Wilsonville government has 13 openings on boards and commissions
For those hoping to influence their community beyond voting, the Wilsonville government has a host of volunteer positions available.
Currently, the city needs to fill 13 positions on the Planning Commission, Development Review Board, Budget Committee and
Parks and Recreation Advisory Board. All spots on city boards and commissions are volunteer-based but vary in terms of the issues they address and the time commitment required. Applications are due Nov. 30 and the mayor interviews and appoints all applicants.
"The top reason (to apply) is you care about the community you live in and want to have a voice and role in how things are operated and run," City Manager Bryan Cosgrove said. "Understanding not everyone has time to do it, we 100% rely on volunteers to run the many things we do."
Other than Wilsonville City Council, Cosgrove said the Planning Commission is the most labor-intensive volunteer body.
The commission provides input and recommendations on city policy and projects, and also serves as the city's Citizen Involvement Committee.
Cosgrove said this role requires frequent meetings as well as preparation outside of meetings.
"Ninety percent of what they do is policy related. Every area of city sewer, water, stormwater, transportatio [and] the built environment [is] funneled through the Planning Commission. They make final recommendations (to City Council)," Cosgrove said.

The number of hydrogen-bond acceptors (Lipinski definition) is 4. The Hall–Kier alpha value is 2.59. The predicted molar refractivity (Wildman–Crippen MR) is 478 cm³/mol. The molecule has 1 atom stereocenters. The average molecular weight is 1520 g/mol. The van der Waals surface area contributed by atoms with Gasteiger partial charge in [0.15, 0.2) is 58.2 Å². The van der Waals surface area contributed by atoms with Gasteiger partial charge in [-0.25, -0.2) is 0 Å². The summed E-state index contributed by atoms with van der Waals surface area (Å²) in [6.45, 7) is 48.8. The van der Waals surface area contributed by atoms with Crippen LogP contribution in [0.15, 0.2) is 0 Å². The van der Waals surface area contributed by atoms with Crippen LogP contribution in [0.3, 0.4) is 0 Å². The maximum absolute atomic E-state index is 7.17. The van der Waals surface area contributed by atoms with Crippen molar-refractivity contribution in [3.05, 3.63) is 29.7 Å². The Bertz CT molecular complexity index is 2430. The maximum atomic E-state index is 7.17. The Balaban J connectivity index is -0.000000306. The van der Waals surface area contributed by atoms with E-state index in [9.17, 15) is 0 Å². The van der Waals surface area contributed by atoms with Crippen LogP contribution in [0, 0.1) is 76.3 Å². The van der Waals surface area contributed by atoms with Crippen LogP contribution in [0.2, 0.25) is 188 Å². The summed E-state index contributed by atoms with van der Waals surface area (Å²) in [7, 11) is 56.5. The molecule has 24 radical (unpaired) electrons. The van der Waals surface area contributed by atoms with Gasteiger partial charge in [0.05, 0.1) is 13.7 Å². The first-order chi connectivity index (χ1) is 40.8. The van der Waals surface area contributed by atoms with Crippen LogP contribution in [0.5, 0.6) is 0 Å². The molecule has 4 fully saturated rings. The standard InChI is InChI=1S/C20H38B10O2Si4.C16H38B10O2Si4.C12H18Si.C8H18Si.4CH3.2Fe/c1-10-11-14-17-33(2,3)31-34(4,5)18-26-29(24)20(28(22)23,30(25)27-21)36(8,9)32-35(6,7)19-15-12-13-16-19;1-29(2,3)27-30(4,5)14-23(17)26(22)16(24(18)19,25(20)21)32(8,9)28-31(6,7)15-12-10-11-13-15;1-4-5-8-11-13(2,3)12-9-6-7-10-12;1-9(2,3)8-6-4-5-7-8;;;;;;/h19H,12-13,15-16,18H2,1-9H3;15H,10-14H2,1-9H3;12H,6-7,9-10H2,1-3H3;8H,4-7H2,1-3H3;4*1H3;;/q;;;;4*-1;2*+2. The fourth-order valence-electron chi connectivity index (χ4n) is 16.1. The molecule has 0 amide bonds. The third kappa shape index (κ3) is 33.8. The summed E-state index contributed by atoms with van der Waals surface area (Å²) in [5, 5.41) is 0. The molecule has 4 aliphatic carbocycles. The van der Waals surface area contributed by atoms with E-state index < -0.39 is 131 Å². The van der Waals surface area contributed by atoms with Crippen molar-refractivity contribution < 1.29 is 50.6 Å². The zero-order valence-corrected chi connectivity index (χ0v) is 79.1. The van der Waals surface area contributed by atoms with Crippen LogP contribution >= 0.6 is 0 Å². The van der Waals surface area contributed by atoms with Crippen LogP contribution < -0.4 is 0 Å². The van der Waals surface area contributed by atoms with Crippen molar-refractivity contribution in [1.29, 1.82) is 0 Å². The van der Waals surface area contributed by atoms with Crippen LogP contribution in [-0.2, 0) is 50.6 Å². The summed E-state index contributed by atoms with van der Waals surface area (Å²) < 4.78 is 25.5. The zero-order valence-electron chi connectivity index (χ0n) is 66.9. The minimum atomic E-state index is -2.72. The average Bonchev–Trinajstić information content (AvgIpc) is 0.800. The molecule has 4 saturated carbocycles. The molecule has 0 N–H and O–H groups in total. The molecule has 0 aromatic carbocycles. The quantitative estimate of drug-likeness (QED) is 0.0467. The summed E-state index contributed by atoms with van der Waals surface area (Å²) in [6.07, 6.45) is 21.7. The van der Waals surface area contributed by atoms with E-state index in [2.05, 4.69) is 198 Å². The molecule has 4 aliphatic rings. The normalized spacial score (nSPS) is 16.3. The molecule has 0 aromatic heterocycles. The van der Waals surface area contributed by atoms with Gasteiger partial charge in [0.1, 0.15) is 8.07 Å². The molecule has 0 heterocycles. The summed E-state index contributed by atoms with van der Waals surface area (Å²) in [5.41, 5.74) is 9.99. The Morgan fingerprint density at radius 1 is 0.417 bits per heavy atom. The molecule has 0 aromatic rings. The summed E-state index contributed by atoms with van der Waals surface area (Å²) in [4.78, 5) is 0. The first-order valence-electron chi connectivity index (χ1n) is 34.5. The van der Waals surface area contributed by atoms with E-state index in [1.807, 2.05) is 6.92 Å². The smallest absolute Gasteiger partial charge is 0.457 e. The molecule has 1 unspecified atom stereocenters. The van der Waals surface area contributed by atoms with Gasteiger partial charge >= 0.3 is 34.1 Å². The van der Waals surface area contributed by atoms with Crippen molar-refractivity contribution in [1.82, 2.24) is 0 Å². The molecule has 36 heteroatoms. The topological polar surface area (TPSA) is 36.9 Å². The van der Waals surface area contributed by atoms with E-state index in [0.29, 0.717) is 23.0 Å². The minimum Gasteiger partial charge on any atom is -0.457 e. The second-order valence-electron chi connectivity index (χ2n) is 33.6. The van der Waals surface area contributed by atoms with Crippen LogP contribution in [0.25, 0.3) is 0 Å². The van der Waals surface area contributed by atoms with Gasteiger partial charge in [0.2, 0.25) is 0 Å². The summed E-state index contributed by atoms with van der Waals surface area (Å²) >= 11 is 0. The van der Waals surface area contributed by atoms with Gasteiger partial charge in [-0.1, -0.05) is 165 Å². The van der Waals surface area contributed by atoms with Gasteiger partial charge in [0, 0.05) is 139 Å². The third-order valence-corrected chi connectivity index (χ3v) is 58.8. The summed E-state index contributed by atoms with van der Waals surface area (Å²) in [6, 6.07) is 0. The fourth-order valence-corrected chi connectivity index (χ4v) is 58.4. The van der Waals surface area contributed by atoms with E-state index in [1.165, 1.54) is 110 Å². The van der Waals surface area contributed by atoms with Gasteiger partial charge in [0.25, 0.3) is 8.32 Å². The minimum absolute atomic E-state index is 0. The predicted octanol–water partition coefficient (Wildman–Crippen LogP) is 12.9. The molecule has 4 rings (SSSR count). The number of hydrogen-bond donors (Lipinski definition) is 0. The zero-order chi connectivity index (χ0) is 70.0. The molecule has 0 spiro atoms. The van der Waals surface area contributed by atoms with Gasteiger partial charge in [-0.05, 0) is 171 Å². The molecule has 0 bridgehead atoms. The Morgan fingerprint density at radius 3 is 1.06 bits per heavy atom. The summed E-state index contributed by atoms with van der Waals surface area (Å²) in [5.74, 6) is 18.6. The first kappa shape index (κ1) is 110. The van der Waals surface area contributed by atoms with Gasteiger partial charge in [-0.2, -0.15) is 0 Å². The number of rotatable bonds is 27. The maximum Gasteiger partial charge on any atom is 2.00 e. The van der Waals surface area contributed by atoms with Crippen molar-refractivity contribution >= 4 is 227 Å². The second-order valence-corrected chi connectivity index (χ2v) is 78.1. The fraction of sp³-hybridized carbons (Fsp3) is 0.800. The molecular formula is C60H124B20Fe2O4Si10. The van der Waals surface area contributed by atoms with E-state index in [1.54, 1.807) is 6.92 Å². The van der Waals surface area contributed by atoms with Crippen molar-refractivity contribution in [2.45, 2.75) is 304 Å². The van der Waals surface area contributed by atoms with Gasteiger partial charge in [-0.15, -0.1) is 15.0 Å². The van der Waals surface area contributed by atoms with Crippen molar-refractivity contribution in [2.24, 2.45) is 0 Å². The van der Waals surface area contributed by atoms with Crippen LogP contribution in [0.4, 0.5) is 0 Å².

There is currently one spot available on the Planning Commission and members serve four-year terms.
Development Review Board
Whereas the Planning Commission considers policy and high-level planning, the city's two Development Review Boards review specific development projects.
Cosgrove said this committee requires less of a time commitment than the Planning Commission, but still more commitment than other city boards. Mayor Tim Knapp and Councilors Kristin Akervall and Joann Linville were members of the DRB before being elected. Unlike other city boards, the DRB makes final decisions. However, its decisions can be appealed to the City Council.
"Folks interested would be folks who care about what things look like, how projects impact neighborhoods. It's policy as well but (mainly) the actual implementation of our development code," Cosgrove said.
There are seven positions available on the two boards and members serve two-year terms.
The city's Budget Committee consists of City Council members and five other residents. It only requires three to four meetings per year.
"It's not uncommon to get folks with accounting or finance backgrounds. That's not necessarily a qualification," Cosgrove said.
There are two open seats to this committee and members serve three-year terms.
Parks and Recreation Advisory Board
This board provides recommendations to the City Council regarding parks master planning and programming. There are three open seats on this board and members serve four-year terms.
"People that have an interest in parks and recreation and how parks are built, this would be a good match for them," Cosgrove said.
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